It is why the Football Association, one of whose expert medical panels I chair, ran a trial of heart screening in academy players.
However, outside a small group of specialists there is widespread ignorance of the condition.
Why does all this matter? It matters because the lack of awareness and medical imprecision is killing young people every day in Britain.
As a family, our only solace is to try to make sure others do not die needlessly, and the only hope for potential victims is to pick up the underlying condition before it strikes.
Heart problems in young people are not rare. Data from coroners’ death certificates shows that at least 12 young people die of cardiac arrest each week in the UK, but this is likely to be a gross underestimate.
Many of the causes run in families, and some of the victims, unlike Dominic, may have had warning symptoms before the fatal episode. When the diagnosis is missed — as it may well have been had Dominic been alone — bereaved families are at risk.
Families such as ours, who have lost a loved one to a young cardiac death, must undergo specialist screening to see if they have one of the inherited risk factors.
An apparent drowning or road accident may mask the cardiac arrest that is the true cause of death.
More specifically, pathologists need to look for cardiac abnormalities when investigating young deaths. Crucial tests that can turn up otherwise unsuspected cardiac problems are not part of a routine inquest but must be carried out.
Likewise, readily treatable warning signs must not be missed. Any young, fit person experiencing faints or blackouts should be screened by a specialist unit.
The screening involves an ECG (electrical recordings of the heart’s rhythm), echocardiograms (ultrasound examination of the heart), and often complex genetic testing. It is a specialist area and we are short of experts in this field.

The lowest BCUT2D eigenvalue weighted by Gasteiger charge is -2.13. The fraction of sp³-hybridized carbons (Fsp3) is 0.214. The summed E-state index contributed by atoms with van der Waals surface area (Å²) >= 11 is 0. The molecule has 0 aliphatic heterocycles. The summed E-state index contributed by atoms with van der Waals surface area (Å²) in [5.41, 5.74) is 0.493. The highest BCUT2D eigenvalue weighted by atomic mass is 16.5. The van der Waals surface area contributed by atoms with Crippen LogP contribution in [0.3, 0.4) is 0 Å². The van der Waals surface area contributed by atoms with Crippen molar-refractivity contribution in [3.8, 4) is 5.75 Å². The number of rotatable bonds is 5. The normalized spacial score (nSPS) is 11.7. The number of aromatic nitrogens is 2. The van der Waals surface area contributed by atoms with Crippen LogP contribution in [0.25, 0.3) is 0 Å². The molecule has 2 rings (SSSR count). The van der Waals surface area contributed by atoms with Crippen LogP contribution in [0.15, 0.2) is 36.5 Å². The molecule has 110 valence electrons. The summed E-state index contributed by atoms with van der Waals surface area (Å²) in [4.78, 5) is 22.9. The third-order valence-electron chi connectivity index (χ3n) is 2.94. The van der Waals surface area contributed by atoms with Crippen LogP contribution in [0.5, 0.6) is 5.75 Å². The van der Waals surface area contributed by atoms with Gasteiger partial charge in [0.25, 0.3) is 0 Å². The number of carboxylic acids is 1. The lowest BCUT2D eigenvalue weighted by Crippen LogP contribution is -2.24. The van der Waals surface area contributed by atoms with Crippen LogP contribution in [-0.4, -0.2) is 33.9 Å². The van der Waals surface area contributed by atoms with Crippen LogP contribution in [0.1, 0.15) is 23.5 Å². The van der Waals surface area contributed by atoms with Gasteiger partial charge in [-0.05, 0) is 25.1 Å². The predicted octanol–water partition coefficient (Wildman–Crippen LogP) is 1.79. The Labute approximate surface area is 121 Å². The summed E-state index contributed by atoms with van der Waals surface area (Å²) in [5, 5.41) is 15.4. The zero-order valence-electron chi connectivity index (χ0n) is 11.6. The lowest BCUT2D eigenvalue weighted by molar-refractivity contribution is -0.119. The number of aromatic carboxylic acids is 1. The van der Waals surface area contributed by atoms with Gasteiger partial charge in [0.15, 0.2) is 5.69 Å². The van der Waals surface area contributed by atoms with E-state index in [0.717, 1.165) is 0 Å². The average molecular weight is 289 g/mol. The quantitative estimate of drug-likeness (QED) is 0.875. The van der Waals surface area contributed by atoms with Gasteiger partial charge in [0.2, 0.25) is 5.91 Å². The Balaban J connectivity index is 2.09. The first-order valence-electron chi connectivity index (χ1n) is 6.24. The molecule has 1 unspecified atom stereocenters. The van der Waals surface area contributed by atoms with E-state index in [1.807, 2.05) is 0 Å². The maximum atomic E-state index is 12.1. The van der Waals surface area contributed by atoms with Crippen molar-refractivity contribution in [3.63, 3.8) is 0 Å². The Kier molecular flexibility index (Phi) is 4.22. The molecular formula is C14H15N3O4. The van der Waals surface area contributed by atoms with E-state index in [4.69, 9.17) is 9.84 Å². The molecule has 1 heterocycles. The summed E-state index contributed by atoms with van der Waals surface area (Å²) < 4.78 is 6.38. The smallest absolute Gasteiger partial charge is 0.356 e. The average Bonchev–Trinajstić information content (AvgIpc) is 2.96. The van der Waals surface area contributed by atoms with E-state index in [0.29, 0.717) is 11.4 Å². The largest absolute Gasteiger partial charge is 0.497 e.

That must change if the needless loss of young lives is not to continue to blight families like mine.
However, this is not a call on the endless money tree for more spending or research.
We simply need to educate and orientate our existing services around these potentially life-saving opportunities. Awareness really can save lives here.
It is my fervent hope that lives will be saved in Dominic’s name. It is our only comfort now.
In life, Dominic gave so much to others, cutting his charitable teeth as a child raising money with Michael Watson for the Brain and Spine Foundation.
Dominic later ran the London Marathon in 2014 and subsequently drove the 10,000-mile Mongol Rally in aid of the Foundation. Over the years, he raised around £50,000. Now the charity he strove for, on the basis that they help others less fortunate than himself, have lost a fund- raising machine.
His mother, Geraldine, and I have lost our precious rock. His brothers, Gabriel and Benedict, have lost their best friend and hero. The 180 youngsters who crammed into our village church in Kent for his funeral have lost a loyal inspiration.
Dominic had so much more to give. He was a scholar and polymath who loved to learn: he achieved a first in his Bachelor of Arts and Science at University College London — majoring in astrophysics, his studies covered politics, philosophy and Spanish.
He also had just completed a Masters of Philosophy at the University of Cambridge; he had taught himself history A-level and was as content reading poetry as he was a sporting biography.
And, of course, there was the sport. An endlessly energetic and gifted athlete, he had just started to row competitively.
So we owe it to Dominic — our talented, altruistic son — to make sure his death brings that awareness and change.
It was not possible to save his life. But we can, armed with the knowledge we have today, save other young lives.